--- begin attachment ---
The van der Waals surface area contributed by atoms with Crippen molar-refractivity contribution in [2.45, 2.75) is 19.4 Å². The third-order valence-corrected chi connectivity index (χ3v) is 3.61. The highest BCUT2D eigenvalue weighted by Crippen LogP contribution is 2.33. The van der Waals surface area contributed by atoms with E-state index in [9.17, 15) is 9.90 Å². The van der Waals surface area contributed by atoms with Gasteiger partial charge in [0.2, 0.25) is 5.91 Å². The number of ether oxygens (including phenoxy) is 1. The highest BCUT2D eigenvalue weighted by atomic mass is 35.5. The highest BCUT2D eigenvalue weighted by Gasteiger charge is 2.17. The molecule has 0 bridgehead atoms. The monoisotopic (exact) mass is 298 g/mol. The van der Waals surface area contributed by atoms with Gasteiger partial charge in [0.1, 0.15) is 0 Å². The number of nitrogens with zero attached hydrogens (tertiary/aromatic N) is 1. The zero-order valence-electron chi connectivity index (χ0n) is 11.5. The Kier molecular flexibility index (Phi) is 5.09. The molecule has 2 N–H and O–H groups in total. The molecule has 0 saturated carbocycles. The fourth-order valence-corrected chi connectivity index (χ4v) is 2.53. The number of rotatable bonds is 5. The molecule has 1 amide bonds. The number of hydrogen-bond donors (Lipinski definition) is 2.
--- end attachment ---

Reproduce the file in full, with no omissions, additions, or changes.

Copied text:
The van der Waals surface area contributed by atoms with Crippen molar-refractivity contribution in [2.45, 2.75) is 19.4 Å². The third-order valence-corrected chi connectivity index (χ3v) is 3.61. The highest BCUT2D eigenvalue weighted by Crippen LogP contribution is 2.33. The van der Waals surface area contributed by atoms with E-state index in [9.17, 15) is 9.90 Å². The van der Waals surface area contributed by atoms with Gasteiger partial charge in [0.2, 0.25) is 5.91 Å². The number of ether oxygens (including phenoxy) is 1. The highest BCUT2D eigenvalue weighted by atomic mass is 35.5. The highest BCUT2D eigenvalue weighted by Gasteiger charge is 2.17. The molecule has 0 bridgehead atoms. The monoisotopic (exact) mass is 298 g/mol. The van der Waals surface area contributed by atoms with Gasteiger partial charge in [0.1, 0.15) is 0 Å². The number of nitrogens with zero attached hydrogens (tertiary/aromatic N) is 1. The zero-order valence-electron chi connectivity index (χ0n) is 11.5. The Kier molecular flexibility index (Phi) is 5.09. The molecule has 2 N–H and O–H groups in total. The molecule has 0 saturated carbocycles. The fourth-order valence-corrected chi connectivity index (χ4v) is 2.53. The number of rotatable bonds is 5. The molecule has 1 amide bonds. The number of hydrogen-bond donors (Lipinski definition) is 2.